A snake lover was found dead in his house after his 8-foot python allegedly wrapped itself around him, killing him by suffocation.

Dan Brandon, 31, an exotic animal lover was found dead on August 25, 2017, with his pet python named “Tiny” by his body.

His lifeless body was discovered by his mother, Babs, in his bedroom in Hampshire, with Tiny hiding close by.

According to Andrew Bradley, a coroner for north-east Hampshire, Dan died of asphyxia after his 2.4-metre African rock python, Tiny, wrapped itself in an affectionate way.

He said that the snake had not been aggressive towards Brandon at all, but was “instrumental” for his death.

Brandon is known as a responsible snake owner who loves his pets. In fact, along with Tiny, he also had 10 other snakes and 12 tarantulas.

Babs, Dan’s mother told the inquest that Tiny sometimes appeared aggressive. She said: “She would get cross and hiss and pretend to strike. He would say ‘For goodness’ sake, Tiny.’ At other times he would tell me ‘Mum, you’ve got to come and look, she’s being really good today.’ I don’t think he ever got bit by Tiny.

He did, however, know that the snake could be dangerous. “He was more wary of Tiny than the other snakes. He said she’s very strong. He had stopped putting her around his neck because she was so strong and unpredictable.”

Babs has been taking good care of Dan’s exotic pets since his death, she even showed the court the bite mark on her hand after one of the snakes bit her recently.

She also said that his son had snakes since he was 15 and when he got Tiny home, he could hold it in his hand. It was like his baby.

“She was his baby. She loved him,” she said, adding that if she was in her son’s bedroom with him the snake would strike at her “as if to say ‘leave him alone’.”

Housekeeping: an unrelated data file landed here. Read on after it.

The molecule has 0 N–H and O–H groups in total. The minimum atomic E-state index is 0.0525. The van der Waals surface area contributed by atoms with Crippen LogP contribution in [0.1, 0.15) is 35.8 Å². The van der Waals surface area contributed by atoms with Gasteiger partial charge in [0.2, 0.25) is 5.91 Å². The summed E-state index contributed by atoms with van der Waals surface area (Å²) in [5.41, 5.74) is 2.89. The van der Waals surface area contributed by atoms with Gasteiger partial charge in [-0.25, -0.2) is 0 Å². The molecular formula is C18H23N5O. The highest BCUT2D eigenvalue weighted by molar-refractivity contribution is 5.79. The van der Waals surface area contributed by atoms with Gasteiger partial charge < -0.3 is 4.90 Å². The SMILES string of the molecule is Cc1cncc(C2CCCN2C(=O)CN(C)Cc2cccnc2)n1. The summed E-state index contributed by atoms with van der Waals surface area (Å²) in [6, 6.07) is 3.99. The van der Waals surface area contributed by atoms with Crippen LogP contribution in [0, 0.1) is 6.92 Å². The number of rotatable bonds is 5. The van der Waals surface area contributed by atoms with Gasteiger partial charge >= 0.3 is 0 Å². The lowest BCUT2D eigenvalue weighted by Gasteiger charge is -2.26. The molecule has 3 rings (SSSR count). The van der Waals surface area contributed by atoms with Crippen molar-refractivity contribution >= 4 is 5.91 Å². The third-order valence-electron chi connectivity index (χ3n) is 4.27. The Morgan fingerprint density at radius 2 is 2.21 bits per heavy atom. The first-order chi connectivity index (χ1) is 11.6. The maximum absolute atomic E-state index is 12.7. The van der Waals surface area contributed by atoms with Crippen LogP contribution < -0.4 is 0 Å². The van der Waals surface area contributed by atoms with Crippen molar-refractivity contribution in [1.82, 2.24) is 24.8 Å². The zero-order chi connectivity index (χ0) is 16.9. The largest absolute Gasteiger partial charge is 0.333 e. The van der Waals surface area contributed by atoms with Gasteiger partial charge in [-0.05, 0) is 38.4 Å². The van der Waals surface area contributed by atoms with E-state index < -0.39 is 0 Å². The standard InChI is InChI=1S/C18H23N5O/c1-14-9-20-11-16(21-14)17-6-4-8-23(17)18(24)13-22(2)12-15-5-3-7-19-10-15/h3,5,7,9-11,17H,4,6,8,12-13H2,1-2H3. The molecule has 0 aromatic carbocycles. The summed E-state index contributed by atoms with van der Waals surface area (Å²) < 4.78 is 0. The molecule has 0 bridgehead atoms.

Babs told the court what had happened in the evening of her son’s death, she says that she was cooking dinner when she was interrupted by a crash in his bedroom. She found him face down on the floor and Tiny was missing from its vivarium. Even though the paramedics arrived, he could not be saved. She told the court that she had no idea how he had died.

A postmortem revealed that Brandon’s lungs were four times heavier than would be expected and he had suffered pinpoint hemorrhages in one of his eyes – signs of asphyxia. He also had a recently fractured rib.

According to pathologist Dr. Adnan al-Badri said that “It’s possible that some sort of pressure was applied to the neck or chest that caused him to asphyxiate.” However, there were no marks around his neck or chest.”

However, Prof John Cooper, a vet and snake keeper, said that he too did not believe that Tiny had strangled Brandon or had been aggressive toward him.

“The most likely scenario is that that Tiny was engaged with Dan. I have no doubt she was coiling around him. There was a point at which either she took hold of him unexpectedly or trips him up or there is some other mechanism. She then takes off maybe because of the shock of him falling or the shock of his reaction. I have to accept that Tiny is instrumental in Dan’s death”

“He was an experienced herpetologist who cared for his reptiles and would have had a good relationship with his animals. He did not have them for macho reasons,” he added.

Professor Cooper also said that Brandon probably knew how to unwrap a python that had coiled around him. He expressed that it was uncommon for snakes in captivity to cause serious injuries but told the court that he himself had been struck in the eye by an African rock python. He said Tiny had struck out at him “defensively” as he put it back in its vivarium after examining the snake.

Cooper believes that in one “moment of peace” Brandon was “communing” with the snake and it “went wrong” for some reason. “He is asphyxiated as a result of his contact with Tiny.”

Meanwhile, Babs was constantly plagued by her son’s sudden death saying, “All the family wanted was answers to our questions and I have no idea yet whether we have that or ever will.”

Brandon’s death was an unfortunate incident, though Tiny didn’t mean any harm, its still wild in nature.

Via: Meaww